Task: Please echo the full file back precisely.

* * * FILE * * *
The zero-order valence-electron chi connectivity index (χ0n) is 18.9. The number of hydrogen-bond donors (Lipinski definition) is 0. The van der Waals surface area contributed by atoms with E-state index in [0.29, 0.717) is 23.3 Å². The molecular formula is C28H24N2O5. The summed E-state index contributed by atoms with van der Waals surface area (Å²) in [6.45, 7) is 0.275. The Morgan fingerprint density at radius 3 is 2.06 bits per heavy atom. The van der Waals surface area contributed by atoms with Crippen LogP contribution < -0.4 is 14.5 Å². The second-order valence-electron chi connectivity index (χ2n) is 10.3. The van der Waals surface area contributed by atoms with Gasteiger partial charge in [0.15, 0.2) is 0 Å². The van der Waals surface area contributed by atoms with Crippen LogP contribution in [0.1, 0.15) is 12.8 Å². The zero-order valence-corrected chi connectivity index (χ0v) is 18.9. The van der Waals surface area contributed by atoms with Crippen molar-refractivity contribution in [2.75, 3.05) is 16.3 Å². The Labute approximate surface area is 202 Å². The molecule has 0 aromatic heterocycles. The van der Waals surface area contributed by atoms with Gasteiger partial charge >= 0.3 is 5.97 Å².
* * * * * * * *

The zero-order valence-electron chi connectivity index (χ0n) is 18.9. The number of hydrogen-bond donors (Lipinski definition) is 0. The van der Waals surface area contributed by atoms with E-state index in [0.29, 0.717) is 23.3 Å². The molecular formula is C28H24N2O5. The summed E-state index contributed by atoms with van der Waals surface area (Å²) in [6.45, 7) is 0.275. The Morgan fingerprint density at radius 3 is 2.06 bits per heavy atom. The van der Waals surface area contributed by atoms with Crippen LogP contribution < -0.4 is 14.5 Å². The second-order valence-electron chi connectivity index (χ2n) is 10.3. The van der Waals surface area contributed by atoms with Gasteiger partial charge in [0.15, 0.2) is 0 Å². The van der Waals surface area contributed by atoms with Crippen LogP contribution in [0.1, 0.15) is 12.8 Å². The zero-order valence-corrected chi connectivity index (χ0v) is 18.9. The van der Waals surface area contributed by atoms with Crippen molar-refractivity contribution in [2.75, 3.05) is 16.3 Å². The Labute approximate surface area is 202 Å². The molecule has 0 aromatic heterocycles. The van der Waals surface area contributed by atoms with Gasteiger partial charge >= 0.3 is 5.97 Å².